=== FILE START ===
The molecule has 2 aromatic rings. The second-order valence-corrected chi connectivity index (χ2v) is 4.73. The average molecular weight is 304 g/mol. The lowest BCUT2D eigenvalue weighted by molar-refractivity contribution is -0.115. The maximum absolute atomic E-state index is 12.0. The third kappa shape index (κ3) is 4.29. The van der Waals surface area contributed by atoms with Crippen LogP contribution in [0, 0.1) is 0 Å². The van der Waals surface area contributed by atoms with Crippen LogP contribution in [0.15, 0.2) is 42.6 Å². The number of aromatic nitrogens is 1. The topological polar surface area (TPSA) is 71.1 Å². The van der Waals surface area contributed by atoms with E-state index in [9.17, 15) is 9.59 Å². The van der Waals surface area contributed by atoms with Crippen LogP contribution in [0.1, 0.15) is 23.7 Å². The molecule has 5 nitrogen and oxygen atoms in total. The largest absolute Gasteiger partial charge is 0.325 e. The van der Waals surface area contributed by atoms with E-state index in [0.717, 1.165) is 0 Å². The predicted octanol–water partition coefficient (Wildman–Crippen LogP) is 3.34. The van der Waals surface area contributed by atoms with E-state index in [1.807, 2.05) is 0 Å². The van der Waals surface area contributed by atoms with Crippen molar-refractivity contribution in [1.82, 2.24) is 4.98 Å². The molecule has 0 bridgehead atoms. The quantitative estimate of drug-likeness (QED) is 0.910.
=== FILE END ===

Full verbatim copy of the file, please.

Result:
The molecule has 2 aromatic rings. The second-order valence-corrected chi connectivity index (χ2v) is 4.73. The average molecular weight is 304 g/mol. The lowest BCUT2D eigenvalue weighted by molar-refractivity contribution is -0.115. The maximum absolute atomic E-state index is 12.0. The third kappa shape index (κ3) is 4.29. The van der Waals surface area contributed by atoms with Crippen LogP contribution in [0, 0.1) is 0 Å². The van der Waals surface area contributed by atoms with Crippen LogP contribution in [0.15, 0.2) is 42.6 Å². The number of aromatic nitrogens is 1. The topological polar surface area (TPSA) is 71.1 Å². The van der Waals surface area contributed by atoms with E-state index in [9.17, 15) is 9.59 Å². The van der Waals surface area contributed by atoms with Crippen LogP contribution in [0.1, 0.15) is 23.7 Å². The molecule has 5 nitrogen and oxygen atoms in total. The largest absolute Gasteiger partial charge is 0.325 e. The van der Waals surface area contributed by atoms with E-state index in [0.717, 1.165) is 0 Å². The predicted octanol–water partition coefficient (Wildman–Crippen LogP) is 3.34. The van der Waals surface area contributed by atoms with E-state index in [1.807, 2.05) is 0 Å². The van der Waals surface area contributed by atoms with Crippen molar-refractivity contribution in [1.82, 2.24) is 4.98 Å². The molecule has 0 bridgehead atoms. The quantitative estimate of drug-likeness (QED) is 0.910.